Kimmelman reported that in a test case at the University Medical Center of Princeton, in Plainsboro, N.J., patients were relocated from the old hospital wing into new rooms that were larger, brighter, airier and more comfortable. Those patients rated the food and nursing care higher than patients in the old rooms did, although the meals and care were the same. They also asked for 30 percent less pain medication. And they tended to recover faster, with shorter hospital stays.
But why did it take a century for designers to realize some of these issues?
Actually, Louisville architect Steve Wiser says Humana was on the cutting edge of these issues 30 years ago. When Humana built and owned hospitals, Wiser was a staff architect who, even then, challenged manufacturers to come up with softer, warmer, residential-type materials that would withstand the rough treatment they got in healthcare environments.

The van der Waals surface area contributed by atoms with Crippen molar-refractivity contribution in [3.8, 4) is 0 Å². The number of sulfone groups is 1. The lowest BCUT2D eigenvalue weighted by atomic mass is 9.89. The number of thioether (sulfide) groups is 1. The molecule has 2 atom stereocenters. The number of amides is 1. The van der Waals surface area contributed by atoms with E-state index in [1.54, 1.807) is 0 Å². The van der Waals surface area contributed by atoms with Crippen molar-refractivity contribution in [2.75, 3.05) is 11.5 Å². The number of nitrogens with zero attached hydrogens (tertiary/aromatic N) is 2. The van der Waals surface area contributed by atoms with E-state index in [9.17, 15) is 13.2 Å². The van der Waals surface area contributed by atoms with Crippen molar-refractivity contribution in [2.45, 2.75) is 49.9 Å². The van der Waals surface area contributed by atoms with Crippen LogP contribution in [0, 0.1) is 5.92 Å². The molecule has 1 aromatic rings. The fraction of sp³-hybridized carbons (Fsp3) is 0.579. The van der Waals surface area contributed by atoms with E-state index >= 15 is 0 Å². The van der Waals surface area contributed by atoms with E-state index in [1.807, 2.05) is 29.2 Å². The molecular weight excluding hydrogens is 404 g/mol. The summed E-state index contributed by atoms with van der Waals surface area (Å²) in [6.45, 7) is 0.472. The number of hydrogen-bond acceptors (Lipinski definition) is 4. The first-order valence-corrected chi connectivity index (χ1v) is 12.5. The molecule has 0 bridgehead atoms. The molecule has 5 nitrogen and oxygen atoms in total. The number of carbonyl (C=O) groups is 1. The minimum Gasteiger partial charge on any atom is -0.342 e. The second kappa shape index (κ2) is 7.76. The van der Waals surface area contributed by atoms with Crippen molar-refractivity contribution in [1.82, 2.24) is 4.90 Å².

“Often, domestic surfaces would break down under the intense solvents necessary to keep the environments antiseptic,” he says. “We worked with manufacturers to develop vinyl surfaces that resembled the warmth of wood.”
As director of healthcare design at JRA Architects, Wiser says he has implemented more than $2 billion worth of health care projects in his career. And he’s seeing a number of ways in which the philosophy is shifting in healthcare design, away from arrangements meant to support the organizational needs of the staff and toward the emotional needs of the patients.
A lot of it has to do with natural light, pastel colors, organic images (plants and flowers) and warmer materials. But a lot of it also has to do with logically functioning elements. Like safety.